Confidence among British exporters has jumped ahead of the official start of the Brexit process, a new poll shows, as revised figures reveal a 4.1 per cent increase in exports boosting UK growth at the end of 2016.
A balance of 43 per cent of manufacturing firms expect turnover to increase over the next year, as Britain begins the process of leaving the EU, according to a survey by the British Chambers of Commerce (BCC) and DHL.
Meanwhile one in five firms think it can translate increased turnover into higher profitability.
The balance of manufacturing firms reporting a rise in exports has remained strong in the final three months of 2016, at 16 per cent positive, the survey says, despite the prospect of political wrangling to come. Prime Minister Theresa May is set to trigger Article 50 of the Lisbon Treaty by the end of March, starting the two-year process of leaving the EU.
Exporters have been boosted by the fall in the value of sterling since the EU referendum vote, as firms buying in foreign currencies find purchases around 16 per cent cheaper in US dollar terms.
International trade contributed 1.3 percentage points of GDP growth in the fourth quarter, according to the Office for National Statistics, with a 4.1 per cent increase on total exports quarter-on-quarter.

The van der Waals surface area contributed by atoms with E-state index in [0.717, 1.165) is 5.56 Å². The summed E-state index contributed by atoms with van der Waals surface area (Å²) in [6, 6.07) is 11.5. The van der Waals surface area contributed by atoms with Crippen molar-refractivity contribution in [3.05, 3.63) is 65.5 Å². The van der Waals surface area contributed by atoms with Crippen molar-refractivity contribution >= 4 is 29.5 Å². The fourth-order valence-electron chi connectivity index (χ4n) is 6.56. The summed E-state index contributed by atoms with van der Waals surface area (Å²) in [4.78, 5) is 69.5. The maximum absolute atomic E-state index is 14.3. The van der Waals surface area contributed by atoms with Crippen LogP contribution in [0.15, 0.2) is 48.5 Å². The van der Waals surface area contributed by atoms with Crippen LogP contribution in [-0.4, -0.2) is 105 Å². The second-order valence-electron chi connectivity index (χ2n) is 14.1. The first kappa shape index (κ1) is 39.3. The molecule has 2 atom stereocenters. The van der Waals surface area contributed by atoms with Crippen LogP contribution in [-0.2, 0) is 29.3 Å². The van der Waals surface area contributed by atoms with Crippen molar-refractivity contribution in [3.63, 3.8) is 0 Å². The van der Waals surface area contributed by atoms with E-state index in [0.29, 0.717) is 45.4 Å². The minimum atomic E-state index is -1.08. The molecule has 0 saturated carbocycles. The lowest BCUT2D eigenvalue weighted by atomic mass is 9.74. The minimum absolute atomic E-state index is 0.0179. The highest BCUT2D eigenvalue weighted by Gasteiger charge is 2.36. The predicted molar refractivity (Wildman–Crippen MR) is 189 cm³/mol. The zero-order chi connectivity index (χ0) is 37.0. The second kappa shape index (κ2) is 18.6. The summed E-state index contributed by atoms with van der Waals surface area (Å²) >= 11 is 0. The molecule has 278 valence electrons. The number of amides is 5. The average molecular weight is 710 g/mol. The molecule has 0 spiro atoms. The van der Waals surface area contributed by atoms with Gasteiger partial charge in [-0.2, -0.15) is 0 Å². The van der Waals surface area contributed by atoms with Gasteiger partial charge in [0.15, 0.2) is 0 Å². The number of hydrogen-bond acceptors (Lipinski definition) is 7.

The volume of documentation issued for trade outside the EU dropped by 1.42 per cent during the final quarter of 2016, but remains nearly five per cent above levels a year ago, the BCC and DHL report.
The EU remains the UK’s largest trading partner, but the UK is increasingly looking further afield in a bid to make trade deals outside of the bloc after Brexit.
Business investment has fallen in recent months as firms await signs of future trade relationships, but confidence in the economy has nevertheless improved after the UK economy accelerated at the end of 2016.
Adam Marshall, BCC director general, said: “Many exporters remain confident, in spite of uncertainty over our relationship with the EU.
“Our findings serve as a reminder that it is businesses that trade with other businesses, not governments – but they need support if they are to continue to be positive.”